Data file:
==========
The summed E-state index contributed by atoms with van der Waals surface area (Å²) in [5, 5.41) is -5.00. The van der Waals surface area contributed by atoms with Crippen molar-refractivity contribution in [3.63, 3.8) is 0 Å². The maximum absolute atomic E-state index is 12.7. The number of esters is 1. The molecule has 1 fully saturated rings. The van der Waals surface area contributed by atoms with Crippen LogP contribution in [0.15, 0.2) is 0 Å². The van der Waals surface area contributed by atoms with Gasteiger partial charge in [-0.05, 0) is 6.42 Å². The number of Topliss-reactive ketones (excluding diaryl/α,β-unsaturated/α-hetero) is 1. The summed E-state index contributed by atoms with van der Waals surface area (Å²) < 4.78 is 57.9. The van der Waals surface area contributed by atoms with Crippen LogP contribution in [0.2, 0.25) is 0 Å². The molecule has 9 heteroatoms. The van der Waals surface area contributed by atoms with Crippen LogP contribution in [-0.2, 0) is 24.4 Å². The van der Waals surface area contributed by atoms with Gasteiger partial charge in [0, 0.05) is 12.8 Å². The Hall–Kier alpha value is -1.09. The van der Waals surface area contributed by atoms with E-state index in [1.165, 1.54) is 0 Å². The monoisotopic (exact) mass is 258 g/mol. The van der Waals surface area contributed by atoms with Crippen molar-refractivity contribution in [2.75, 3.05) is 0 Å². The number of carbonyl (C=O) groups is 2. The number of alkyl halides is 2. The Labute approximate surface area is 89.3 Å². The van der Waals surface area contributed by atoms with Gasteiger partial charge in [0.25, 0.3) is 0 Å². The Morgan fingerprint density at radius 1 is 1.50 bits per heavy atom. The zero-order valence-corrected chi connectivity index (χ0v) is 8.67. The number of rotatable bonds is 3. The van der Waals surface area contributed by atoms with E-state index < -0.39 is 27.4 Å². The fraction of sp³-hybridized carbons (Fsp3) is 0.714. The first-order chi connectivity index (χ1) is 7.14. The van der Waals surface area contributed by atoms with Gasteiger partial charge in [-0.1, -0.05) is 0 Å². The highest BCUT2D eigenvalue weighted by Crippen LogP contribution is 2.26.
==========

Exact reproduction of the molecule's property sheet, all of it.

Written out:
The summed E-state index contributed by atoms with van der Waals surface area (Å²) in [5, 5.41) is -5.00. The van der Waals surface area contributed by atoms with Crippen molar-refractivity contribution in [3.63, 3.8) is 0 Å². The maximum absolute atomic E-state index is 12.7. The number of esters is 1. The molecule has 1 fully saturated rings. The van der Waals surface area contributed by atoms with Crippen LogP contribution in [0.15, 0.2) is 0 Å². The van der Waals surface area contributed by atoms with Gasteiger partial charge in [-0.05, 0) is 6.42 Å². The number of Topliss-reactive ketones (excluding diaryl/α,β-unsaturated/α-hetero) is 1. The summed E-state index contributed by atoms with van der Waals surface area (Å²) < 4.78 is 57.9. The van der Waals surface area contributed by atoms with Crippen LogP contribution in [0.2, 0.25) is 0 Å². The molecule has 9 heteroatoms. The van der Waals surface area contributed by atoms with Crippen LogP contribution in [-0.2, 0) is 24.4 Å². The van der Waals surface area contributed by atoms with Gasteiger partial charge in [0, 0.05) is 12.8 Å². The Hall–Kier alpha value is -1.09. The van der Waals surface area contributed by atoms with E-state index in [1.165, 1.54) is 0 Å². The monoisotopic (exact) mass is 258 g/mol. The van der Waals surface area contributed by atoms with Crippen molar-refractivity contribution in [2.75, 3.05) is 0 Å². The number of carbonyl (C=O) groups is 2. The number of alkyl halides is 2. The Labute approximate surface area is 89.3 Å². The van der Waals surface area contributed by atoms with Gasteiger partial charge in [0.25, 0.3) is 0 Å². The Morgan fingerprint density at radius 1 is 1.50 bits per heavy atom. The zero-order valence-corrected chi connectivity index (χ0v) is 8.67. The number of rotatable bonds is 3. The van der Waals surface area contributed by atoms with E-state index < -0.39 is 27.4 Å². The fraction of sp³-hybridized carbons (Fsp3) is 0.714. The first-order chi connectivity index (χ1) is 7.14. The van der Waals surface area contributed by atoms with Gasteiger partial charge in [-0.1, -0.05) is 0 Å². The highest BCUT2D eigenvalue weighted by Crippen LogP contribution is 2.26.